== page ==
October 15, 2002
The staff of the Committee on Open Government is authorized to issue advisory opinions. The ensuing staff advisory opinion is based solely upon the information presented in your correspondence.
I have received your letter and apologize for the delay in response. You referred to meetings of the Board of the Greenburgh Eleven Union Free School District and its duty to comply with the Open Meetings Law, and you indicated that the Board has held meetings at a facility of the Southern Westchester County Board of Cooperative Educational Services (BOCES).
In this regard, you wrote that the BOCES requires that all visitors to its facility must sign in and that you were informed that "the sign-in requirement is the result of New York State's SAVE legislation that followed the bombing of the Federal building in Oklahoma City". According to BOCES staff, there is a need "to know if people are in the building, and where they could be located", and that "this is the sole purpose of the sign-in requirement." Further, this BOCES policy, which appears in its handbook, specifies that "All visitors must wear identification and sign in." It is your view, particularly in consideration of "the heightened concern for security and emergency preparedness", that the BOCES requirement "advances a compelling government interest and does not unduly restrict the rights of persons attending public meetings at the facility." You have asked whether the Board "may continue to hold its public meetings at the BOCES facility if visitors are required to sign in."
In my view, the Board may do so.
First, the "sign-in requirement" was not created or drafted by the Board; rather, it reflects the policy of the BOCES.
Second and more importantly in my opinion, the policy does not distinguish among visitors; it imposes certain requirements whether visitors seek to attend a meeting or engage in any other activity within the facility. In my experience, there have often been instances in which security concerns resulted in a requirement that all visitors sign in and wear identification badges of some sort. Particularly in privately owned or large government buildings, visitors must often do so, irrespective of the nature of their business or activity.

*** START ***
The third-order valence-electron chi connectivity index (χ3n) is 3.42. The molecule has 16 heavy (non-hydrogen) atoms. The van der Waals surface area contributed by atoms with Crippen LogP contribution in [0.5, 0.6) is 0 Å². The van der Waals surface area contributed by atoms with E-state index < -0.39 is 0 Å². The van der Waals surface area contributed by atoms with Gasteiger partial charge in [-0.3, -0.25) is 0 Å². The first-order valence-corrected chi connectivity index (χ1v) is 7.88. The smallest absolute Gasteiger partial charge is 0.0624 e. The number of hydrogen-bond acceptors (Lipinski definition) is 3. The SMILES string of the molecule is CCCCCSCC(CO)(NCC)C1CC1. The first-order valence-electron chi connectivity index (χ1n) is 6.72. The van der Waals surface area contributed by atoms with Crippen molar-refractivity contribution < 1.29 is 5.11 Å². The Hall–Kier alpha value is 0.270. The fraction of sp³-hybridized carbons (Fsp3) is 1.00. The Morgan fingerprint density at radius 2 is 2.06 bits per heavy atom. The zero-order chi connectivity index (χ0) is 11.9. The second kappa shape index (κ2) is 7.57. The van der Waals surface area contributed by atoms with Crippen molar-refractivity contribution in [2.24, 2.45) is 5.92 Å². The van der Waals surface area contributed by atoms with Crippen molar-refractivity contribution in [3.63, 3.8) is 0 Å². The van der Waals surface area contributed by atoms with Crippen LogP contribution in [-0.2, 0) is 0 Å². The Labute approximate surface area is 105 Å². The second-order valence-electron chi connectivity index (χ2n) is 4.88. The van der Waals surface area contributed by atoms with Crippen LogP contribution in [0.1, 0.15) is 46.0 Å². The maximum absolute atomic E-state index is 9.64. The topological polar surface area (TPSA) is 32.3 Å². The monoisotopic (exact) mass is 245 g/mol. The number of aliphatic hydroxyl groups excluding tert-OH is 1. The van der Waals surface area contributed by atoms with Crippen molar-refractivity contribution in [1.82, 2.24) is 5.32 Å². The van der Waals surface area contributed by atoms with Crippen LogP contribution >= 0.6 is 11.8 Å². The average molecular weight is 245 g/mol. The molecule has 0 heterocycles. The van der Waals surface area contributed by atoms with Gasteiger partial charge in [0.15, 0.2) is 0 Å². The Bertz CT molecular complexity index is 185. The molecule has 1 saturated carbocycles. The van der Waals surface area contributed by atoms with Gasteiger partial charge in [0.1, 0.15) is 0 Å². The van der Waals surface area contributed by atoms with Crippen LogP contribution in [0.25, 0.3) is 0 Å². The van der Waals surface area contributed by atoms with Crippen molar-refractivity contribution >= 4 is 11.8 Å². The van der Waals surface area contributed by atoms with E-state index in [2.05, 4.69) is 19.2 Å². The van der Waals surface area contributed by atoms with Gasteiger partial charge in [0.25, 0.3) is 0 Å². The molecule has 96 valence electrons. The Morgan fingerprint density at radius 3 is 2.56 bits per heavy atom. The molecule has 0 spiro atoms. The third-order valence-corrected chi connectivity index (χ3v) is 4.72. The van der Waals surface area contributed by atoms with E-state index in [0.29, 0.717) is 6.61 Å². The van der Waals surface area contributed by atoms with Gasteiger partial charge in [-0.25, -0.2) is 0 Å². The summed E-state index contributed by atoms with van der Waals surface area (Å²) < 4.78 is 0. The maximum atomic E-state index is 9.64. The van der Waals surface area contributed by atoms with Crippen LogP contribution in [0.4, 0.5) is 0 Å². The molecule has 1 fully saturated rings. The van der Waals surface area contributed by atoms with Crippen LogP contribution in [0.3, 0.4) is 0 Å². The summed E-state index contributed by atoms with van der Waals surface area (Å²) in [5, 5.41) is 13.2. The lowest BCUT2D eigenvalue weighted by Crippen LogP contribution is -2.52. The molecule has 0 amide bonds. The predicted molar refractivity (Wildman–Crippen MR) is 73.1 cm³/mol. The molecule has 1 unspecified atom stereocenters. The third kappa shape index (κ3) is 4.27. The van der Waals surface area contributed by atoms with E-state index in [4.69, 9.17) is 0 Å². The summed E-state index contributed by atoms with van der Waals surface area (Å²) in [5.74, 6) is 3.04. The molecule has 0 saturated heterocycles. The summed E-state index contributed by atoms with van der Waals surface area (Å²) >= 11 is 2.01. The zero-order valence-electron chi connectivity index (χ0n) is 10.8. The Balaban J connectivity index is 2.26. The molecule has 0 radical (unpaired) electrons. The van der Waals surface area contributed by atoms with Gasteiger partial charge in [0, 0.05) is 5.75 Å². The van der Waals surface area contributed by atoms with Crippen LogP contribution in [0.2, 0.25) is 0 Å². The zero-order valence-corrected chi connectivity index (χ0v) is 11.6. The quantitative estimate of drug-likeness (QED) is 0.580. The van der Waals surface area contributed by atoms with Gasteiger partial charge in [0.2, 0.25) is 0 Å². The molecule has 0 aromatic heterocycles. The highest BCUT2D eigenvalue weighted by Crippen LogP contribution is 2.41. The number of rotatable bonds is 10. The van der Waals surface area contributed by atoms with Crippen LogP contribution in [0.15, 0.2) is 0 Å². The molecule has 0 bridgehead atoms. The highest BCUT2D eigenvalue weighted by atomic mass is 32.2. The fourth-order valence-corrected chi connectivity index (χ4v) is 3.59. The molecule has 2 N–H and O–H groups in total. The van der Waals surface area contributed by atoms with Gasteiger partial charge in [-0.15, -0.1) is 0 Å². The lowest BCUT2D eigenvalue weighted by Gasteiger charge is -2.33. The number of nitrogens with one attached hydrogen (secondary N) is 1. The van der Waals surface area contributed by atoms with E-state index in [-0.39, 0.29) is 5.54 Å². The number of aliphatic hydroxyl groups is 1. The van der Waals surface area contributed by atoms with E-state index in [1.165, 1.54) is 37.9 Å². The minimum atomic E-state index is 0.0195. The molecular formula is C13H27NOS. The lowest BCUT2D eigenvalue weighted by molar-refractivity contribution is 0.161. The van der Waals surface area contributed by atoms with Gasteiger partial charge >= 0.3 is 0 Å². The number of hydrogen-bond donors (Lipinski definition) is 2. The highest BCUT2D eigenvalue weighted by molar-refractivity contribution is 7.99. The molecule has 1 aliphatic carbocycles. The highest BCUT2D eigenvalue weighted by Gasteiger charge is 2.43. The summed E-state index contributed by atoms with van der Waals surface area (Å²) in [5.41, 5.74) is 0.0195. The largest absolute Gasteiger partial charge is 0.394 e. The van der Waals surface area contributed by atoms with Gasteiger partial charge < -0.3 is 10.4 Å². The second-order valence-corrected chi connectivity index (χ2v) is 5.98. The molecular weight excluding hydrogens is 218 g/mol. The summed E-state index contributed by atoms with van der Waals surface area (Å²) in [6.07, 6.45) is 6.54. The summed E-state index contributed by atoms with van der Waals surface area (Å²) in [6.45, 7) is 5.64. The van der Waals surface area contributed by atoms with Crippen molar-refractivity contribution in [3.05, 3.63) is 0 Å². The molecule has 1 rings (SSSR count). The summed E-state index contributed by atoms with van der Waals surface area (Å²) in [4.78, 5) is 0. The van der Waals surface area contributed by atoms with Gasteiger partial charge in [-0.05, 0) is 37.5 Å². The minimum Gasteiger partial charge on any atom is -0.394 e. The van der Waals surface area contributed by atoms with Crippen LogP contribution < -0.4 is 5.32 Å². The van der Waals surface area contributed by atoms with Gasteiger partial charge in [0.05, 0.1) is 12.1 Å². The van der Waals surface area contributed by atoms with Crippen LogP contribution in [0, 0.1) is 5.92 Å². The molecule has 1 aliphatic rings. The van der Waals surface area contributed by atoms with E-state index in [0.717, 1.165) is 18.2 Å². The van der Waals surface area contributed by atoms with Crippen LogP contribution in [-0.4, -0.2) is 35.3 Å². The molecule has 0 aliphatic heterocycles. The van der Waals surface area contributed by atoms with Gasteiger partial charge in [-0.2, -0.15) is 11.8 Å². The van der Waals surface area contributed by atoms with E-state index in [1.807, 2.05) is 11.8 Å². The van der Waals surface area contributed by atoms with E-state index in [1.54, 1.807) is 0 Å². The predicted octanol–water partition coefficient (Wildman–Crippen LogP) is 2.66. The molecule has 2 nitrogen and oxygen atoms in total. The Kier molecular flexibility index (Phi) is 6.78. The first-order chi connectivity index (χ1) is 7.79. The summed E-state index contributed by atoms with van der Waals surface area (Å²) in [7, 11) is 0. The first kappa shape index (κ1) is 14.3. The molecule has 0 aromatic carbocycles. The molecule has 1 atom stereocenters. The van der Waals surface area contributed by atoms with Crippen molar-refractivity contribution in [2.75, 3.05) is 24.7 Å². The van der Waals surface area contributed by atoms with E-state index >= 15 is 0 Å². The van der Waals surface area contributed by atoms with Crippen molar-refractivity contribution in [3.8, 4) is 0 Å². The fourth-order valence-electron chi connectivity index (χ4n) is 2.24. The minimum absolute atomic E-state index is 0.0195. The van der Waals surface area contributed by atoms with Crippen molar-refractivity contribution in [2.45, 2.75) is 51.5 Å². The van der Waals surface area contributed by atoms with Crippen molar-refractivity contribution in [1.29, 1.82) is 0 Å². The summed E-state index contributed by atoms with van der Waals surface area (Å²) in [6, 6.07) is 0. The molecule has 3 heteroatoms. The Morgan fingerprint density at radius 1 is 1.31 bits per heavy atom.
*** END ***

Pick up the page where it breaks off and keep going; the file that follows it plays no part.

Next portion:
When those who want to assert their right to attend a meeting open to the public are not distinguished based on their desire to do so or treated differently from others, I do not believe that the requirements to which you referred "unduly restrict the rights of [those] persons", for they must merely abide by the same requirements as all other visitors who want to enter the facility.
Lastly, again, the requirements at issue were adopted by the BOCES, not the Board. I note, however, that the Board, like other public bodies, has the right to adopt rules to govern its own proceedings (see e.g., Education Law, §1709). In this regard, the courts have found in a variety of contexts that such rules must be reasonable. For example, although a board of education may "adopt by laws and rules for its government and operations", in a case in which a board's rule prohibited the use of tape recorders at its meetings, the Appellate Division found that the rule was unreasonable, stating that the authority to adopt rules "is not unbridled" and that "unreasonable rules will not be sanctioned" [see Mitchell v. Garden City Union Free School District, 113 AD 2d 924, 925 (1985)]. Similarly, if by rule, a public body chose to permit certain citizens to address it for ten minutes while permitting others to address it for three, or not at all, such a rule, in my view, would be unreasonable. In this circumstance, all visitors are being treated in the same manner. That being so, I do not believe that the requirements may be characterized as unreasonable or that they infringe upon the public's right to attend meetings of the Board.
I hope that I have been of assistance.
Robert J. Freeman